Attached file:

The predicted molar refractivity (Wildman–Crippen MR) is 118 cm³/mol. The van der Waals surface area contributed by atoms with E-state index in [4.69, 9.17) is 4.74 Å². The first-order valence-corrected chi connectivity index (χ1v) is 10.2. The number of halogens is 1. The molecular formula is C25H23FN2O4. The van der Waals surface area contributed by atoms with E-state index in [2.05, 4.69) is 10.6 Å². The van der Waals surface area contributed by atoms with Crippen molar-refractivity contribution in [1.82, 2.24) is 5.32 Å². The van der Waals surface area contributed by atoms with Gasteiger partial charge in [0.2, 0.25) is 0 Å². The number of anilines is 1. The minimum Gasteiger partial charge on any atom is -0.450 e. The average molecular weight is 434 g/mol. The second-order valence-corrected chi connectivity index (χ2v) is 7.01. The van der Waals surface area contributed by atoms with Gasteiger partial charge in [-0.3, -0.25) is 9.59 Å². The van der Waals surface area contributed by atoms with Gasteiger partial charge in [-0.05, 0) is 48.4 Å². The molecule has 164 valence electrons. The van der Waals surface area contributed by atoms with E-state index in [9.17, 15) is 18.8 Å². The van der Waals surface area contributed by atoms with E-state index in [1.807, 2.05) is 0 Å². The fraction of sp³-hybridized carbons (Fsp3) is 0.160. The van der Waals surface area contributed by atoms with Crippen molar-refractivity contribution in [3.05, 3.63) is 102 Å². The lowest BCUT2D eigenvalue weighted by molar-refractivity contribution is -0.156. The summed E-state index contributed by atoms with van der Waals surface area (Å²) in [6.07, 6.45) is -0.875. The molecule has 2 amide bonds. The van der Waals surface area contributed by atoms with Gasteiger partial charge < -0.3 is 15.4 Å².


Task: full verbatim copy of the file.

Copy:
The predicted molar refractivity (Wildman–Crippen MR) is 118 cm³/mol. The van der Waals surface area contributed by atoms with E-state index in [4.69, 9.17) is 4.74 Å². The first-order valence-corrected chi connectivity index (χ1v) is 10.2. The number of halogens is 1. The molecular formula is C25H23FN2O4. The van der Waals surface area contributed by atoms with E-state index in [2.05, 4.69) is 10.6 Å². The van der Waals surface area contributed by atoms with Crippen molar-refractivity contribution in [1.82, 2.24) is 5.32 Å². The van der Waals surface area contributed by atoms with Gasteiger partial charge in [0.2, 0.25) is 0 Å². The number of anilines is 1. The minimum Gasteiger partial charge on any atom is -0.450 e. The average molecular weight is 434 g/mol. The second-order valence-corrected chi connectivity index (χ2v) is 7.01. The van der Waals surface area contributed by atoms with Gasteiger partial charge in [-0.3, -0.25) is 9.59 Å². The van der Waals surface area contributed by atoms with Gasteiger partial charge in [-0.05, 0) is 48.4 Å². The molecule has 164 valence electrons. The van der Waals surface area contributed by atoms with E-state index in [9.17, 15) is 18.8 Å². The van der Waals surface area contributed by atoms with E-state index in [1.807, 2.05) is 0 Å². The fraction of sp³-hybridized carbons (Fsp3) is 0.160. The van der Waals surface area contributed by atoms with Crippen molar-refractivity contribution in [3.05, 3.63) is 102 Å². The lowest BCUT2D eigenvalue weighted by molar-refractivity contribution is -0.156. The summed E-state index contributed by atoms with van der Waals surface area (Å²) in [6.07, 6.45) is -0.875. The molecule has 2 amide bonds. The van der Waals surface area contributed by atoms with Gasteiger partial charge < -0.3 is 15.4 Å².